Does working at home work for employers?
Yahoo recall of workers to office reignites debate over flexible schedules
Roger Showley, U-T SAN DIEGO
Friday, March 8, 2013
Kelly Cunningham, National University System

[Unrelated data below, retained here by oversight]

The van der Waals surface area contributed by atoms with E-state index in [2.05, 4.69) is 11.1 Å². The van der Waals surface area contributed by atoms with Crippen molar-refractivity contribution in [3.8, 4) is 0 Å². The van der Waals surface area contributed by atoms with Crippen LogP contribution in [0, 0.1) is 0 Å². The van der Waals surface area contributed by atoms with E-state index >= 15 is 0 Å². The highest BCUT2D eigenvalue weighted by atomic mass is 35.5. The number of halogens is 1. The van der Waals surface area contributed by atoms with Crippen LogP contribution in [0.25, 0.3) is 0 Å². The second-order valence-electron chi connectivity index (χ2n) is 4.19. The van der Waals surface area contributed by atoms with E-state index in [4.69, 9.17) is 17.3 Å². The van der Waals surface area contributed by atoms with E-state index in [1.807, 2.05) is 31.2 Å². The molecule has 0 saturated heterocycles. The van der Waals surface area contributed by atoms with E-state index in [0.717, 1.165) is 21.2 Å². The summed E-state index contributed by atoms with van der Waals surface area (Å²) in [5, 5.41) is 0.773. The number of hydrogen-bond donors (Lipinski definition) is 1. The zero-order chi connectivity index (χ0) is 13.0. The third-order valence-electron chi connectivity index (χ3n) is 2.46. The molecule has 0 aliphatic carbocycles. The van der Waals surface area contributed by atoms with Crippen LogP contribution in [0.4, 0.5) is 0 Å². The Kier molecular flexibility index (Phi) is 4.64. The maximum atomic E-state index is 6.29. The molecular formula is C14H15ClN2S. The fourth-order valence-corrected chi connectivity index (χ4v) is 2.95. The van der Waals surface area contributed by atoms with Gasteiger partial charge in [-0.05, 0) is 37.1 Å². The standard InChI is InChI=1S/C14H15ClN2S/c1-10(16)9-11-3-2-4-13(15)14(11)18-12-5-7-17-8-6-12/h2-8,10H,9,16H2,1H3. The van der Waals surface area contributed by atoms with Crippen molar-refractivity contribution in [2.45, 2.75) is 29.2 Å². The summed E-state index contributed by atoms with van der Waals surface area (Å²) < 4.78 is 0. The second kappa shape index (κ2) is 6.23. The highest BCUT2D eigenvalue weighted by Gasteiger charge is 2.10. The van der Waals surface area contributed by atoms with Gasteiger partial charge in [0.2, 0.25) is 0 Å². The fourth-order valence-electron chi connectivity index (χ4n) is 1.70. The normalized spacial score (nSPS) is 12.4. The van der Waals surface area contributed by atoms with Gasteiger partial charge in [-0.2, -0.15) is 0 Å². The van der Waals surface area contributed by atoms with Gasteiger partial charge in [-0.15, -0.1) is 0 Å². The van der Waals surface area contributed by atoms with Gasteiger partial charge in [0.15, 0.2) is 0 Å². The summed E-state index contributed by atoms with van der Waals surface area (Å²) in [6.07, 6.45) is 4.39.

Clearly it depends upon the type of work, individuals, and circumstances involved. Even in the digital age, there are studies showing personal face-to-face interactions, especially among innovative industries, foster creativity. Professor Edward Glaeser’s “Triumph of the City” describes how workers need to meet and exchange ideas for innovation and development to occur. Cities and industries thrive by people congregating in dense places. Direct proximity to customers, co-workers and competitors provides valuable information that becomes a well-spring for innovation. It is therefore essential, especially for technology-based, intellectually driven sectors, to emerge and prosper through direct personal interactions and settings.